Another signal, S2(t), in principal orthogonal to the first signal, S1(3), is generated to create an intentional secondary beam and in a similar manner modulating a second transmitter TX2 operating with the same carrier frequency as TX1 and connected via a second switch SPKT2. At SPKT2 a branch of K available beam branches is selected. This branch should best represent the direction to the mobile station intended to use the next time slot, and the selection is, in a similar way as for SPKT1, based on direction information obtained from the DOA unit. The latter signal transmitted by transmitter TX2 is set to a lower level, for a PDC system generally to produce a signal at about −8 dB compared to a signal carrying information for the particular time slot in the TDMA sequence. Thereby an intentional sidelobe will be created at a desired level to cover a second mobile station to receive the next time slot. Each of the switches SPKT1 and SPKT2 outputs a respective set of K beam branches of which typically only one in each set is carrying a signal (desired or “sidelobe”).
The two sets of K branches then are combined in a combiner 10 to one set of K branches which are then amplified by amplifiers 50 and fed to the beam ports of the antenna via an ordinary duplexer filter or a circulator 70. The radiator elements of the antenna in turn are conventionally fed via a Butler Matrix (BM). In this principal embodiment the amplifiers 50 utilized may be of a type Single Carrier Power Amplifier (SCPA) but generally Multi Carrier Power Amplifiers (MCPA) will be preferred for using more than one channel frequency (carrier frequency). In another embodiment the amplification may as well be performed after the Butler matrix. In a typical embodiment the amplifiers may even be integrated with the radiating elements connected to the output ports of the Butler Matrix, BM.
FIG. 4 illustrates an intended sidelobe generation in a fixed beam case. The dotted line [·····] indicates the expected main beam power level output from a Butler Matrix as a function of azimuth angle. The dashed/dotted line [·-·-·-] indicates a desired power level −8 dB according to the PDC standard for maintaining a diversity function. The dashed lines [- - - - -] mark a resulting main beam at about +22 degrees of azimuthal radiation and a first sidelobe at about −13 dB at −22 degrees as well as a portion of a further sidelobe normally output by means of the Butler Matrix. The full lines [—] indicates a beam pattern with an intended sidelobe which will obtained by means of an embodiment according to the block diagram of FIG. 3. The created intended sidelobe will be a power addition, but not a coherent addition, of the ordinary sidelobes of the main beam and an added beam having low cross correlation to the main beam.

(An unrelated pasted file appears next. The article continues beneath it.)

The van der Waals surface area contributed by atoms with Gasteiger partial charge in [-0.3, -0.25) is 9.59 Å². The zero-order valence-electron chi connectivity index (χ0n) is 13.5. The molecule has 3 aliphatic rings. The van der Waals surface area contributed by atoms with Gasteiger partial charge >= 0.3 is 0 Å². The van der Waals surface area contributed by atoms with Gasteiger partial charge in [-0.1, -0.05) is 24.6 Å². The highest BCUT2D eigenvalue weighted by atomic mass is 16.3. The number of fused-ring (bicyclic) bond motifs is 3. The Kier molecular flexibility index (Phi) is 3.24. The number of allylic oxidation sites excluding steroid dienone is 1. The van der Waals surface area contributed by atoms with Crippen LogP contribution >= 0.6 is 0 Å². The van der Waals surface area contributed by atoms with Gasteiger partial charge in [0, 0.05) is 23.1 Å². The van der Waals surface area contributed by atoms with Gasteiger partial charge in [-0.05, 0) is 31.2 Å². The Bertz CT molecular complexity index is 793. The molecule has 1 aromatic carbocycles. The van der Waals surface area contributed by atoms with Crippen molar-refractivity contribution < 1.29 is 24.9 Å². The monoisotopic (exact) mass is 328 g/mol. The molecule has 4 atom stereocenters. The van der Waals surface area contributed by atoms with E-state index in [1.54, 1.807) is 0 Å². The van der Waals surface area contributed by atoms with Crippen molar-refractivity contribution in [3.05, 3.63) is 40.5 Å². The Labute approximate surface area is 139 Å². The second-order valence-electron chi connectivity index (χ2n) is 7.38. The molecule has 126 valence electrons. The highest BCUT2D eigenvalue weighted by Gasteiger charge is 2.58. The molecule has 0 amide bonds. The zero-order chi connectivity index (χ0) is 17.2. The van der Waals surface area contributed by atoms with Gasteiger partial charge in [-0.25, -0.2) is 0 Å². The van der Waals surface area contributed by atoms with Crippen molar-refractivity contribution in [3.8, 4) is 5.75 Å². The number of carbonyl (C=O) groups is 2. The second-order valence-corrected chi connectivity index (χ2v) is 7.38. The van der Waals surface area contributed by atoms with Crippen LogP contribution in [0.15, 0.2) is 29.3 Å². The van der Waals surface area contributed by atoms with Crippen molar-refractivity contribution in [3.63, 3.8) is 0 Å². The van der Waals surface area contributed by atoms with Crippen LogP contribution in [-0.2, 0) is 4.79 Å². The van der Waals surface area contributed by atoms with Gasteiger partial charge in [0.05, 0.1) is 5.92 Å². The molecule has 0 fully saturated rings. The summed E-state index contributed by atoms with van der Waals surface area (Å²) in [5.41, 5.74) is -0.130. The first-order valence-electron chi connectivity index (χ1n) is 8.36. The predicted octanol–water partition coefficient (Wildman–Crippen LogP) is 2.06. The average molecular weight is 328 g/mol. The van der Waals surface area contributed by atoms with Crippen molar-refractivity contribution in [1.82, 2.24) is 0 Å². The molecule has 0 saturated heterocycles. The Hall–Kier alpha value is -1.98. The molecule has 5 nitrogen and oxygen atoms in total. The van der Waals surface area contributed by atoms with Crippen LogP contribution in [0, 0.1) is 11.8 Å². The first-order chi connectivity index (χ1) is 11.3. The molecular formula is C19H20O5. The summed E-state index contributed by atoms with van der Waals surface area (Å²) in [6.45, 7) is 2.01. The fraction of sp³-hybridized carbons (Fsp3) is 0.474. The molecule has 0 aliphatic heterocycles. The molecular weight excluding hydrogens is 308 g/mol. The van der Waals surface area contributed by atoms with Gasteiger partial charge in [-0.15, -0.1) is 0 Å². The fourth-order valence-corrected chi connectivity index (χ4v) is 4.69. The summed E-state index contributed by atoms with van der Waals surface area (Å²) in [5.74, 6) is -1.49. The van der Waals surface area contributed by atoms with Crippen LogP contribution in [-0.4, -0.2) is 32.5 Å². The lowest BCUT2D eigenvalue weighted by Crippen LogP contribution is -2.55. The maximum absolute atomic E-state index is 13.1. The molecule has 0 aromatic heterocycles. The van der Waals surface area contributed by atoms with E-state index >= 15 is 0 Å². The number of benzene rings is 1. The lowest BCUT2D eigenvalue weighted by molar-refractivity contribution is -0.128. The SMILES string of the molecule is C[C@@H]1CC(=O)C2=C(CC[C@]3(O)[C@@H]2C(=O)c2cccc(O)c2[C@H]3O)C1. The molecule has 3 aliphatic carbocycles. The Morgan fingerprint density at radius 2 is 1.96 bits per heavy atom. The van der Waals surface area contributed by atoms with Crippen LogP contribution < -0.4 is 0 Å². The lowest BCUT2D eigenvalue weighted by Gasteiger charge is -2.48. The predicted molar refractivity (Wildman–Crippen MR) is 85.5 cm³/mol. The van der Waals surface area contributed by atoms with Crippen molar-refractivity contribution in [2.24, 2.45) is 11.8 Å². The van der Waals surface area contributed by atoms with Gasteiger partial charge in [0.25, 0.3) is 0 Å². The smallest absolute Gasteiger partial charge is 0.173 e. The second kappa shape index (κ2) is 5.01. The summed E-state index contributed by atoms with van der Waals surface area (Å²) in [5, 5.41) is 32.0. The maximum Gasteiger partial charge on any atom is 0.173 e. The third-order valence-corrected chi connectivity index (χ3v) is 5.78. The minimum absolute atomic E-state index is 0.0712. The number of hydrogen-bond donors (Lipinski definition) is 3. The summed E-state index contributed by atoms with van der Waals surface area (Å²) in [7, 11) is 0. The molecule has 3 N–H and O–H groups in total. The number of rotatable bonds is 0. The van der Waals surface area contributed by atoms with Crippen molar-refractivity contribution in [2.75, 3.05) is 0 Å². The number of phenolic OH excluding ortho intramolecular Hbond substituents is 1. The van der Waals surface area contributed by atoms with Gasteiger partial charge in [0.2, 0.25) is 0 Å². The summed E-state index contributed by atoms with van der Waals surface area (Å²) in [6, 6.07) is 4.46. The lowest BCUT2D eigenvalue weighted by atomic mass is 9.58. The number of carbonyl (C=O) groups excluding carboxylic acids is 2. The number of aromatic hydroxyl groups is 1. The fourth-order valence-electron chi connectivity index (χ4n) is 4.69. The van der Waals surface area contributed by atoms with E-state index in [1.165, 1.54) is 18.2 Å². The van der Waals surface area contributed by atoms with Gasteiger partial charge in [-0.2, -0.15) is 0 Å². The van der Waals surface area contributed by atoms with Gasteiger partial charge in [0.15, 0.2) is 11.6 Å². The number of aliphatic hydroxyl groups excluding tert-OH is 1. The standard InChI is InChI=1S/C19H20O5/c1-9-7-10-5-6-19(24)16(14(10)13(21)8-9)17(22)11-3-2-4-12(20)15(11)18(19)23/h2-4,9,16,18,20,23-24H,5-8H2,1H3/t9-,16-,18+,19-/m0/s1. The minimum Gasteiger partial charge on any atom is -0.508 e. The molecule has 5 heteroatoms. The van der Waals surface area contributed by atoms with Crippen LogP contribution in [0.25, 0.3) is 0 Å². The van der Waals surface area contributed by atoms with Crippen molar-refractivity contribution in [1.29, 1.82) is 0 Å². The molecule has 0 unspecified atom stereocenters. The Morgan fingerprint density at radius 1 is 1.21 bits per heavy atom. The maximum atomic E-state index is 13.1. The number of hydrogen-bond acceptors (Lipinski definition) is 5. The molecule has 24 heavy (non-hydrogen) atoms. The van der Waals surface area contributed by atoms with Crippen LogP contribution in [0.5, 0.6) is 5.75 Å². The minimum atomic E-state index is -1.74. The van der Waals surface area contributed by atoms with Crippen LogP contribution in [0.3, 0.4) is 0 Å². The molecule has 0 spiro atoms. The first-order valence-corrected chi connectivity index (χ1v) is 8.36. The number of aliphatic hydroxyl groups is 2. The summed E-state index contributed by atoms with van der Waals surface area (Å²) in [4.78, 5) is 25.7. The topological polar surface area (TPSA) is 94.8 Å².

In other words, expressed mathematically, the average value according to the formula
as will be recognized by a person skilled in the art, should be small compared to a corresponding average value m22(t). S1(t) denotes the signal carrying information, while S2(t) denotes a signal being added to facilitate diversity selection. T is the time during which the mobile station measures power with each antenna, i.e. for PDC normally expected to be of the order 0,5 ms.
This intended sidelobe at a level −8dB compared to the main beam, may be achieved during the entire time slot when transmitting information over the main beam, or the added sidelobe is generated only during a last short period of the actual time slot, e.g. during a last millisecond of the particular transmission time slot.